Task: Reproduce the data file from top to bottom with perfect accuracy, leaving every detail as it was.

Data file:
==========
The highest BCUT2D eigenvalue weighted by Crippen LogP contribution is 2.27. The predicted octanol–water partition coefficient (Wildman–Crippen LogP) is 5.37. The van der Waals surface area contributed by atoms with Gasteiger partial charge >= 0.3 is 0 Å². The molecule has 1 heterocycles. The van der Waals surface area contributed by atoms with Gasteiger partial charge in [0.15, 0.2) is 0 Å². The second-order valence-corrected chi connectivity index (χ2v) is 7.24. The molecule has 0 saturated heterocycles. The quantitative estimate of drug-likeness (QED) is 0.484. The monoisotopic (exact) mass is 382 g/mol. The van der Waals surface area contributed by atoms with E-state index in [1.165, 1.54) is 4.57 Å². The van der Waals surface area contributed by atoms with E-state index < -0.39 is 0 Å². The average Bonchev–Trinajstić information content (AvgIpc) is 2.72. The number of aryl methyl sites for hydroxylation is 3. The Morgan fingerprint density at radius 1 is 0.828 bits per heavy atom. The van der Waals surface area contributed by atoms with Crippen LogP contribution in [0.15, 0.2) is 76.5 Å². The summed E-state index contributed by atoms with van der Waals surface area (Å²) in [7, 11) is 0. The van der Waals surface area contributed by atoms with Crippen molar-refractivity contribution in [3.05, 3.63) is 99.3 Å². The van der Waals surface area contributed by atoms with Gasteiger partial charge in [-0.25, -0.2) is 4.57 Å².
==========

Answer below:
The highest BCUT2D eigenvalue weighted by Crippen LogP contribution is 2.27. The predicted octanol–water partition coefficient (Wildman–Crippen LogP) is 5.37. The van der Waals surface area contributed by atoms with Gasteiger partial charge >= 0.3 is 0 Å². The molecule has 1 heterocycles. The van der Waals surface area contributed by atoms with Gasteiger partial charge in [0.15, 0.2) is 0 Å². The second-order valence-corrected chi connectivity index (χ2v) is 7.24. The molecule has 0 saturated heterocycles. The quantitative estimate of drug-likeness (QED) is 0.484. The monoisotopic (exact) mass is 382 g/mol. The van der Waals surface area contributed by atoms with E-state index in [1.165, 1.54) is 4.57 Å². The van der Waals surface area contributed by atoms with E-state index < -0.39 is 0 Å². The average Bonchev–Trinajstić information content (AvgIpc) is 2.72. The number of aryl methyl sites for hydroxylation is 3. The Morgan fingerprint density at radius 1 is 0.828 bits per heavy atom. The van der Waals surface area contributed by atoms with Crippen LogP contribution in [0.15, 0.2) is 76.5 Å². The summed E-state index contributed by atoms with van der Waals surface area (Å²) in [7, 11) is 0. The van der Waals surface area contributed by atoms with Crippen molar-refractivity contribution in [3.05, 3.63) is 99.3 Å². The van der Waals surface area contributed by atoms with Gasteiger partial charge in [-0.25, -0.2) is 4.57 Å².